I almost titled this post with a Farnsworth-style, ‘Good news, everyone!’ (if you’re a Futurama fan, you’ll know that always precedes bad news). But I didn’t want to get anyone’s hopes up. So I chose a Legally Blonde quote instead.
Maureen Ogle sent me a link to a Crooks and Liars post making vicious (and deserved) fun of a CNN article on why unpaid jobs are the new normal. The manager in the original article astutely notes that employees without actual jobs are ‘hungrier’ will go above and beyond those who have any hope of getting paid. She even suggests a strategy for weeding out candidates who won’t throw themselves in front of a bus for the company — self-respect is so off-putting in an employee.
It’s an exciting management strategy, you have to admit. Unfortunately, those pesky labor laws currently get in the way of widespread deployment. But I’m sure someone will take care of that soon. I really can’t do any better than C&L, both with their title (“Let’s go serfin’ now”) and their illustration:
Aw, they made a joke and got to the historical kernel of why this is a very, very bad idea.
The fields most likely to suffer this fate: “marketing, editorial, advertising, sales, account management and public relations.” But of course, when I read about how great it was to have employees who were”going to outperform, [were] going to try to please” based entirely on some sick sense of hard work being it own reward, I couldn’t help but think of teaching.
Some survey just claimed that “education” was the third happiest field. That seemed impossible, especially since the criteria included a sense of control — but then I saw that in this field, it was the work itself that was deemed most important. So it seems like education is a shoe-in for the newest management strategy, especially given current events.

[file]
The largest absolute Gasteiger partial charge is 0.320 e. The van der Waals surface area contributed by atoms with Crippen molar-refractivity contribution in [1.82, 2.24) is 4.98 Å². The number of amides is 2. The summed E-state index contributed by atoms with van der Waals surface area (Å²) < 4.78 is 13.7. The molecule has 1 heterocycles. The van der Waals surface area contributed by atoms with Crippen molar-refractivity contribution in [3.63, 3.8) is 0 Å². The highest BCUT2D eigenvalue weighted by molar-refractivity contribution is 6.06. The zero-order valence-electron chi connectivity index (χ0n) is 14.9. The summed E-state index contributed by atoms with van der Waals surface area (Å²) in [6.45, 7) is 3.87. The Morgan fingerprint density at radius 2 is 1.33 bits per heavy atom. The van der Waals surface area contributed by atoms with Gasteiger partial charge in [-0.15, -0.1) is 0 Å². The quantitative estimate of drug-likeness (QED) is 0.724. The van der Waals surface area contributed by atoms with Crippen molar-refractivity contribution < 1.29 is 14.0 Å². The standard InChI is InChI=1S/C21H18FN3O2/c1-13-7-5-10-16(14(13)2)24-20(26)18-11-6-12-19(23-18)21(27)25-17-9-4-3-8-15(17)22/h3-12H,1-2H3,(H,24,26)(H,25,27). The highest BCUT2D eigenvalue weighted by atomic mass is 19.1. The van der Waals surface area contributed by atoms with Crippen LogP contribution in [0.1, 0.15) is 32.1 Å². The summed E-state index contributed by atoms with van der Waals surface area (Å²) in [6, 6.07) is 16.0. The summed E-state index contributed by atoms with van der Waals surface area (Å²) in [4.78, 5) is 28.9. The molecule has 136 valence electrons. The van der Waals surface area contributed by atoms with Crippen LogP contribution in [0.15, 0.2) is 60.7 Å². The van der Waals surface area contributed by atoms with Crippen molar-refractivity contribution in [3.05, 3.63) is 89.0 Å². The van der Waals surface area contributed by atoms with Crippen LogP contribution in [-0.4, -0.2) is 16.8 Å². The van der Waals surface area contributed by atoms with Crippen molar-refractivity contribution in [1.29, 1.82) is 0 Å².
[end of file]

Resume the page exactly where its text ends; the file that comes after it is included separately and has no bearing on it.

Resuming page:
To be fair, I understand the role of unpaid labor; internships can lead to jobs, of course, and I’ve seen startup founders effectively barter services with each other. But a culture where the best employee is the one who will kill themselves the most has got a real problem — a bigger one, I mean, than looking like some lame eighties movie.
One reason I found the CNN article so disturbing was because at SXSW there was a prevalent belief among the (mostly young) volunteers that you had to go ‘above and beyond’ in just the way the article was describing, that if you didn’t there was no way you’d succeed, and that (most disturbingly) this was somehow okay and/or the way it should be and/or a method for weeding out the unworthy (dingdingdingdingding!!!! Danger, Will Robinson!) rather than being a sign of desperate times. And what we were doing was the sort of temporary, unpaid labor that wasn’t going to lead anywhere – it wasn’t even an internship.
So I didn’t tell them what I thought of that idea, or about my experience teaching, because I know full well that there’s no point trying to sway the faithful.
Man, that article was real downer. Given the early hour I’m going over to Maureen’s site to read her nifty posts on being at a brewer’s conference. But later…well, survey says that nine out of ten peasants prefer beer instead of lunch.